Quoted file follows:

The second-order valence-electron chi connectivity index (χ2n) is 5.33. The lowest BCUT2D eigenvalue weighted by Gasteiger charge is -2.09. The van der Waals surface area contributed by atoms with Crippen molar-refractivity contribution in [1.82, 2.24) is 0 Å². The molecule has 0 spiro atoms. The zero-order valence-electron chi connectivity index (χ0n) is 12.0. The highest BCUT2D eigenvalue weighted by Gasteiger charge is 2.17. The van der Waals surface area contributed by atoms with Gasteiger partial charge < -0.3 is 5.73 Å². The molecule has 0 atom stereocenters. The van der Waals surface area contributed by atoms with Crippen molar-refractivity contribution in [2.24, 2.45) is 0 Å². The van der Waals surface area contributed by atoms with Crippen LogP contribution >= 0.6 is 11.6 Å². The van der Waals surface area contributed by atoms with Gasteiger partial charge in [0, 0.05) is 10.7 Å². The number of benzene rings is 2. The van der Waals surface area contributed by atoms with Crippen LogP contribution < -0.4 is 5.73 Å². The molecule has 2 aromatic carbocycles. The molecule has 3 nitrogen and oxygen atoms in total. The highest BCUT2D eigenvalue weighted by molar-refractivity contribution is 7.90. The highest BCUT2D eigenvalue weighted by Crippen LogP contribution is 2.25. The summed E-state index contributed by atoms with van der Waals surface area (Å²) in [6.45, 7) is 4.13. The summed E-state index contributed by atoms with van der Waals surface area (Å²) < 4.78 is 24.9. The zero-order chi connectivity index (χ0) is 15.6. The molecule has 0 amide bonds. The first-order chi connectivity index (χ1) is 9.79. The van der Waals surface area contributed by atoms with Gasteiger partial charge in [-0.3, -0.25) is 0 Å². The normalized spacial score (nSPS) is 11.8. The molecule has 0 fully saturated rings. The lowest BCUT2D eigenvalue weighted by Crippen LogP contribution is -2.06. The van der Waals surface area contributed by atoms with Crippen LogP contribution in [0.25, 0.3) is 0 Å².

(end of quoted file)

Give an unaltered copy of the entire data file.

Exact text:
The second-order valence-electron chi connectivity index (χ2n) is 5.33. The lowest BCUT2D eigenvalue weighted by Gasteiger charge is -2.09. The van der Waals surface area contributed by atoms with Crippen molar-refractivity contribution in [1.82, 2.24) is 0 Å². The molecule has 0 spiro atoms. The zero-order valence-electron chi connectivity index (χ0n) is 12.0. The highest BCUT2D eigenvalue weighted by Gasteiger charge is 2.17. The van der Waals surface area contributed by atoms with Gasteiger partial charge < -0.3 is 5.73 Å². The molecule has 0 atom stereocenters. The van der Waals surface area contributed by atoms with Crippen molar-refractivity contribution in [2.24, 2.45) is 0 Å². The van der Waals surface area contributed by atoms with Crippen LogP contribution >= 0.6 is 11.6 Å². The van der Waals surface area contributed by atoms with Gasteiger partial charge in [0, 0.05) is 10.7 Å². The number of benzene rings is 2. The van der Waals surface area contributed by atoms with Crippen LogP contribution < -0.4 is 5.73 Å². The molecule has 2 aromatic carbocycles. The molecule has 3 nitrogen and oxygen atoms in total. The highest BCUT2D eigenvalue weighted by molar-refractivity contribution is 7.90. The highest BCUT2D eigenvalue weighted by Crippen LogP contribution is 2.25. The summed E-state index contributed by atoms with van der Waals surface area (Å²) in [6.45, 7) is 4.13. The summed E-state index contributed by atoms with van der Waals surface area (Å²) < 4.78 is 24.9. The zero-order chi connectivity index (χ0) is 15.6. The molecule has 0 amide bonds. The first-order chi connectivity index (χ1) is 9.79. The van der Waals surface area contributed by atoms with Gasteiger partial charge in [-0.3, -0.25) is 0 Å². The normalized spacial score (nSPS) is 11.8. The molecule has 0 fully saturated rings. The lowest BCUT2D eigenvalue weighted by Crippen LogP contribution is -2.06. The van der Waals surface area contributed by atoms with Crippen LogP contribution in [0.25, 0.3) is 0 Å².